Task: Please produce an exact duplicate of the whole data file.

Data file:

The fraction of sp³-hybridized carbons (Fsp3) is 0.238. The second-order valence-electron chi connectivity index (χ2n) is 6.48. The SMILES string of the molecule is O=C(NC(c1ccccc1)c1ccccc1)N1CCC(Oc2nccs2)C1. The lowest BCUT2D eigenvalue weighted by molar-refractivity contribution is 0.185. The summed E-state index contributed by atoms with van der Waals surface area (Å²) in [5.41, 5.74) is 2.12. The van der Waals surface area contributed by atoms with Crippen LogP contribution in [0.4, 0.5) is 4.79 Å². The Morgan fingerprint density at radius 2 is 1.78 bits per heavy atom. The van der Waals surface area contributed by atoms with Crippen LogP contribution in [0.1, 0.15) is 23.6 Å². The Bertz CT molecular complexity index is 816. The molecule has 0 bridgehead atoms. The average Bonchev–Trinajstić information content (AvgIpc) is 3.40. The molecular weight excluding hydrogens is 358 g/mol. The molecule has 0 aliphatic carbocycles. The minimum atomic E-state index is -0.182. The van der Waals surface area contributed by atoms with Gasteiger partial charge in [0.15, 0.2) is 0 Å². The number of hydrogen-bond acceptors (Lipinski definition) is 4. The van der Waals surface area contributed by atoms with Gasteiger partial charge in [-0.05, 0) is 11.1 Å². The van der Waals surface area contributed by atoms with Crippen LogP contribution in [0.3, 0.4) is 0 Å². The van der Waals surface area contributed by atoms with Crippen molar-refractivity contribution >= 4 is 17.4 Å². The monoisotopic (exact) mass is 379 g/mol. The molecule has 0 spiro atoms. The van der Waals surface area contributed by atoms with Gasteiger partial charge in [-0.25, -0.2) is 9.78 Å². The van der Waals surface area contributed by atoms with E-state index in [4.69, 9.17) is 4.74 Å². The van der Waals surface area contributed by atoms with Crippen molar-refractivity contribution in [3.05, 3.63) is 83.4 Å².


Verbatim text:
The fraction of sp³-hybridized carbons (Fsp3) is 0.238. The second-order valence-electron chi connectivity index (χ2n) is 6.48. The SMILES string of the molecule is O=C(NC(c1ccccc1)c1ccccc1)N1CCC(Oc2nccs2)C1. The lowest BCUT2D eigenvalue weighted by molar-refractivity contribution is 0.185. The summed E-state index contributed by atoms with van der Waals surface area (Å²) in [5.41, 5.74) is 2.12. The van der Waals surface area contributed by atoms with Crippen LogP contribution in [0.4, 0.5) is 4.79 Å². The Morgan fingerprint density at radius 2 is 1.78 bits per heavy atom. The van der Waals surface area contributed by atoms with Crippen LogP contribution in [0.1, 0.15) is 23.6 Å². The Bertz CT molecular complexity index is 816. The molecule has 0 bridgehead atoms. The average Bonchev–Trinajstić information content (AvgIpc) is 3.40. The molecular weight excluding hydrogens is 358 g/mol. The molecule has 0 aliphatic carbocycles. The minimum atomic E-state index is -0.182. The van der Waals surface area contributed by atoms with Gasteiger partial charge in [0.15, 0.2) is 0 Å². The number of hydrogen-bond acceptors (Lipinski definition) is 4. The van der Waals surface area contributed by atoms with Gasteiger partial charge in [-0.05, 0) is 11.1 Å². The van der Waals surface area contributed by atoms with Crippen LogP contribution in [0.3, 0.4) is 0 Å². The van der Waals surface area contributed by atoms with Crippen molar-refractivity contribution >= 4 is 17.4 Å². The monoisotopic (exact) mass is 379 g/mol. The molecule has 0 spiro atoms. The van der Waals surface area contributed by atoms with Gasteiger partial charge in [-0.25, -0.2) is 9.78 Å². The van der Waals surface area contributed by atoms with E-state index in [4.69, 9.17) is 4.74 Å². The van der Waals surface area contributed by atoms with Crippen molar-refractivity contribution in [3.05, 3.63) is 83.4 Å².